As in fashion, pop music and all forms of culinary art since Ferran Adrià and Heston Blumenthal, it has all been done before. It’s hard to “make it new” as Ezra Pound exhorted writers to do. Readers have already been shocked by the inchoate loin-count in Lady Chatterley’s Lover; the joys of compulsive teen masturbation in Portnoy’s Complaint; the fetishisation of the “c” word in Tropic of Cancer and by Fear of Flying with its “zipless fuck”. It says something about the current state of sex writing that the most exciting innovation of the last five years has been the mainstreaming of “mummy porn” in Fifty Shades of Grey.
Perhaps the way lies ahead not in explicit writing but in experimental fiction. DH Lawrence wrote about sex very badly indeed – ludicrously, insanely, improbably. In an attempt to be honest, direct and – yes – animalistic, he boldly overwrote where no man had overwritten before. Conversely, he also wrote about sex with courage and originality, using impressionistic sensory description to convey the sexual sensibility of women in a way that few male novelists have attempted since. And he should also get some points for his willingness to write about bad sex. Paradoxically, the sex in contemporary bad sex writing usually attempts to depict very good sex indeed. It’s as if the couplings described must emulate how we imagine the pretty writhings of Hollywood’s finest.
So where does this leave my future relationship with the sexual paragraph? Will my characters get down and dirty again? I’m not sure. If I can find a way to write about the “inchoate” without sounding like a breathless purveyor of lady porn, I may give it a try. I’m certainly not put off by the idea of winning a Bad Sex award. With so much dire sex to contend with, it would be an accolade of sorts.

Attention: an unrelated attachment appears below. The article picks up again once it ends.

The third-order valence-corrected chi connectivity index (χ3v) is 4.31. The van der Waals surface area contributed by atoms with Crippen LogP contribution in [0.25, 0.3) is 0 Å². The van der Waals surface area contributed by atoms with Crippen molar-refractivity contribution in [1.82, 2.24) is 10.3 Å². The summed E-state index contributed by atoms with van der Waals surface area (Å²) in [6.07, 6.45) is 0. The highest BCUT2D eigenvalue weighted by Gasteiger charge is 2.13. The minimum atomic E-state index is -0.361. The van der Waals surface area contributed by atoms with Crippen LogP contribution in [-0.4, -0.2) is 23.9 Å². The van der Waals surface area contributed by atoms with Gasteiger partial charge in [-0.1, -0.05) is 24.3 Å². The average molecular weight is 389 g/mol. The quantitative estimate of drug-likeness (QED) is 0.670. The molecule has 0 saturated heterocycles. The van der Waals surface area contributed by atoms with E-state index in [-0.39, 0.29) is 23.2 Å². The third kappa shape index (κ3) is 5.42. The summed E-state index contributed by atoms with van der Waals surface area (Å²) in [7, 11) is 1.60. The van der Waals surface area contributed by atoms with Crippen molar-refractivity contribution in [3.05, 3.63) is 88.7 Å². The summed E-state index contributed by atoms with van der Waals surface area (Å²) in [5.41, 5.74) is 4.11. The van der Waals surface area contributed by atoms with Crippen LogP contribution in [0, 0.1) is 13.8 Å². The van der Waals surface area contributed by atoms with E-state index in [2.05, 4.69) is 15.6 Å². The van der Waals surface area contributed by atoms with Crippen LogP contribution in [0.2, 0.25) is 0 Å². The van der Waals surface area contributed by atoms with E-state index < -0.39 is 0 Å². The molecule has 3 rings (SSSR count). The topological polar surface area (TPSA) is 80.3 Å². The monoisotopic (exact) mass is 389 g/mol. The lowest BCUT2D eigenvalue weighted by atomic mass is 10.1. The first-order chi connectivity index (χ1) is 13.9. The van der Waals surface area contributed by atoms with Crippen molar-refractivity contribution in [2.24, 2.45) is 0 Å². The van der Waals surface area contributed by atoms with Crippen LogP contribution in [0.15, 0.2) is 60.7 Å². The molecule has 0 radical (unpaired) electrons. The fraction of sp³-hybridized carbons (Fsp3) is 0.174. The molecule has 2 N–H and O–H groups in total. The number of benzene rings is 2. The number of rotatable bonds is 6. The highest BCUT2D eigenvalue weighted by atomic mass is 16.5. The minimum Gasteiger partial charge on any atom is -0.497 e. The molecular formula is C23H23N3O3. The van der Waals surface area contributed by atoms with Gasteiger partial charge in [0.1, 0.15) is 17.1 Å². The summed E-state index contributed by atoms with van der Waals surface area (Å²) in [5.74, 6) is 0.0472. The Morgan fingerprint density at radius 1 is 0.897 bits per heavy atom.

‘After the Quake’, by Haruki Marakami was reviewed by Richard Williams in the Guardian Review
I relate to his writing routine, up at 4.00 a.m., write for five hours then head off for a jog, though in my case I’d go for a swim. The rest of the day could then be given to shopping, making meals, collecting kids from schools and any after-school activities, then getting them to bed before I sleep too.
Haruki Murakami kept up this routine for six months, weekends included, to get his latest novel written; he doesn’t have kids then?
‘I worked every day for 180 days until I finished the first draft. Then I took a rest for one month. I rewrote for probably two months. I took another rest. Ans then rewrote again for one month.’
He does a marathon every year. Richard Williams, the reviewer, suggests that Murakami’s ‘efforts to keep fit appear to indicate that he sees creativity as a muscle as much as a gift.’
‘I make it a practice to sit at the desk every day, even if I don’t write anything. I just sit at the desk with the keyboard and my hands spread out in front of me. Its a kind of custom for me.’
Haruki Marakami describes his writing and approach to writing as ‘a kind of free improvisation. I never plan. I never know what the next page is going to be. Many people don’t believe me. But that’s the fun of writing a novel or a story, because I don’t know what’s going to happen next. I’m searching for melody after melody. Sometimes once I start I can’t stop. It’s just like spring water.